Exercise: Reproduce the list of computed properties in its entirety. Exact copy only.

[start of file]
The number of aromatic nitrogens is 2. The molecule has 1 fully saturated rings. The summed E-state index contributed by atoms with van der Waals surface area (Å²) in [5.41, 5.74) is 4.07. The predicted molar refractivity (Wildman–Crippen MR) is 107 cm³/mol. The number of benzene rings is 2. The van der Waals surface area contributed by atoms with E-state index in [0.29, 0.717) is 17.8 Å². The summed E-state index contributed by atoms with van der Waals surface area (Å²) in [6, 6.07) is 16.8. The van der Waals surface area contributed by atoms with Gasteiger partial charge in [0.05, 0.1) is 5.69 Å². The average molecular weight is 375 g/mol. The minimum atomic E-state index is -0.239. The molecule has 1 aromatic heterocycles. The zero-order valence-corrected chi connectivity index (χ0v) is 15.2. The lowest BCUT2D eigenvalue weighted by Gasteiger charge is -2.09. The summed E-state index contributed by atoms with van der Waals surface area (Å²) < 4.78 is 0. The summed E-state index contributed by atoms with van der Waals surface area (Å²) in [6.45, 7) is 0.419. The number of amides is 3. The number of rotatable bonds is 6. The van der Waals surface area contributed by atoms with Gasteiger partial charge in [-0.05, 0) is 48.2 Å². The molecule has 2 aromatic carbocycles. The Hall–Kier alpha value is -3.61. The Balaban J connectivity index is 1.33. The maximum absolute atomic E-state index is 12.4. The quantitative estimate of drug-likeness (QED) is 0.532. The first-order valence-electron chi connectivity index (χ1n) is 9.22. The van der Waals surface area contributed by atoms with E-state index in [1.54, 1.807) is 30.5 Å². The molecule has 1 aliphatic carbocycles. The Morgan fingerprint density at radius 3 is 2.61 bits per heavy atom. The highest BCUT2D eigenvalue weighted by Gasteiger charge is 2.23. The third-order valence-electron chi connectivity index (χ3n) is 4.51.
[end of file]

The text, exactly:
The number of aromatic nitrogens is 2. The molecule has 1 fully saturated rings. The summed E-state index contributed by atoms with van der Waals surface area (Å²) in [5.41, 5.74) is 4.07. The predicted molar refractivity (Wildman–Crippen MR) is 107 cm³/mol. The number of benzene rings is 2. The van der Waals surface area contributed by atoms with E-state index in [0.29, 0.717) is 17.8 Å². The summed E-state index contributed by atoms with van der Waals surface area (Å²) in [6, 6.07) is 16.8. The van der Waals surface area contributed by atoms with Gasteiger partial charge in [0.05, 0.1) is 5.69 Å². The average molecular weight is 375 g/mol. The minimum atomic E-state index is -0.239. The molecule has 1 aromatic heterocycles. The zero-order valence-corrected chi connectivity index (χ0v) is 15.2. The lowest BCUT2D eigenvalue weighted by Gasteiger charge is -2.09. The summed E-state index contributed by atoms with van der Waals surface area (Å²) < 4.78 is 0. The summed E-state index contributed by atoms with van der Waals surface area (Å²) in [6.45, 7) is 0.419. The number of amides is 3. The number of rotatable bonds is 6. The van der Waals surface area contributed by atoms with Gasteiger partial charge in [-0.05, 0) is 48.2 Å². The molecule has 2 aromatic carbocycles. The Hall–Kier alpha value is -3.61. The Balaban J connectivity index is 1.33. The maximum absolute atomic E-state index is 12.4. The quantitative estimate of drug-likeness (QED) is 0.532. The first-order valence-electron chi connectivity index (χ1n) is 9.22. The van der Waals surface area contributed by atoms with E-state index in [1.54, 1.807) is 30.5 Å². The molecule has 1 aliphatic carbocycles. The Morgan fingerprint density at radius 3 is 2.61 bits per heavy atom. The highest BCUT2D eigenvalue weighted by Gasteiger charge is 2.23. The third-order valence-electron chi connectivity index (χ3n) is 4.51.